of medieval Christendom,
is recognised,
revered,
but, by the laity,
not understood.

It is enough that the monks are here,
large and loud,
like a massive, virtual reality,
Television Screen.

Afterwards, lunch.
We sit and watch the monks eat.
As in Bangkok
the rich will pay
to watch the king dine.

Curries, rice, shrimps,
asparagus, carrots, peas,
tofu, sticky rice, dom yam,
lotus seeds, luk deui,
makaam, thets, jackfruit, mangoes.

(But no chicken.)

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GIVING HOSTAGES TO FORTUNE

When Fortune comes at last
to claim his Hostage
and all the days and hours are counted
and the fragile papers, envelopes and postage
and all those in-between days are discounted;
and Pluto has reclaimed
Eurydice’s earthly portion
and Thracian Maenads
have left her Orpheus dismembered,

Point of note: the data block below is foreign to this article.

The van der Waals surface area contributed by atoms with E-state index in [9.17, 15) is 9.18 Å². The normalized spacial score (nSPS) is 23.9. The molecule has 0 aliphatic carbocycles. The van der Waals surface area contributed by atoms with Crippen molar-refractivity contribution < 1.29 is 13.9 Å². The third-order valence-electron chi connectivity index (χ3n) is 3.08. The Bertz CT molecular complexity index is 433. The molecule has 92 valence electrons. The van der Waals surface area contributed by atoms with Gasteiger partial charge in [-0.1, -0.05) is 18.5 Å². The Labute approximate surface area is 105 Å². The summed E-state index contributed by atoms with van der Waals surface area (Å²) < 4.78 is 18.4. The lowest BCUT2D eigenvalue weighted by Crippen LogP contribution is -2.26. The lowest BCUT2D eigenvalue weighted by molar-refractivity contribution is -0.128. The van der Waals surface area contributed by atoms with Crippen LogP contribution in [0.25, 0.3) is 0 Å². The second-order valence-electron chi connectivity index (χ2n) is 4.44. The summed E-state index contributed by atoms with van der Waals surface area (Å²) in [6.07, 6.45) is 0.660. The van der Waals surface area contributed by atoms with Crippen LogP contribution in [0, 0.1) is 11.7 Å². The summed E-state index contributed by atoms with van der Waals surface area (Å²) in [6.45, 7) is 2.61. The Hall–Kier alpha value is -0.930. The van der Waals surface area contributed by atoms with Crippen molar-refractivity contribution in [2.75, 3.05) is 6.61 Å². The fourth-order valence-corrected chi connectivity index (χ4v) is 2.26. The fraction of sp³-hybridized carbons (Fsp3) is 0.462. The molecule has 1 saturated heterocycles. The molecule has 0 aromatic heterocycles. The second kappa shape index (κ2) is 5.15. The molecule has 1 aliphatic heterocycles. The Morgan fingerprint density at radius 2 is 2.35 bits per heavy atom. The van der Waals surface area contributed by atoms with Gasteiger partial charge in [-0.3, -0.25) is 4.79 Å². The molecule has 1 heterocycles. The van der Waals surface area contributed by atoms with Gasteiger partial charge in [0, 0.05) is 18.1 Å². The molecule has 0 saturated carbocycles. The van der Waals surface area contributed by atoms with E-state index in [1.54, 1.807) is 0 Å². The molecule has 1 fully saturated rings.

what will be saved
from all this carnage and distortion?
What living fragments
will still then be remembered?

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CHINA BOUND GIRL

China-bound girl,
not-yet-happiness-made-her-found girl.
Airport-station-taxis girl,
brand-new-outside-sensations girl.
Three-plus champagnes-anything can-do girl,
anywhere-go preferably-Katmandu girl.
From-past-sadness-ever-fleeing girl,
balanced-on-the-very-edge-of seeing girl.
Wonderful-from-the beginning girl,
so-afraid-of–losing-she-must-be-always-winning girl.
So-shy-her-confidence-is overwhelming girl,
she-keeps-her-captains-firmly-at their-helms-ing girl.

China-bound girl,
Love at her heels, how does she think what she knows she feels?
Glides like an image one flower ahead of sorrow,
floating through sun-mist to yesterday’s tomorrow.

Through the moving shadows of this world’s blind-man’s buff
she has cared and been cared for (but not loved-too-much enough).
In her mind what pleasures lead her from A to Z?
In her heart what treasures are silenced by her head?

China-bound girl!
carrying through Customs (for the fun of it),
a bucket of water with the sun in it.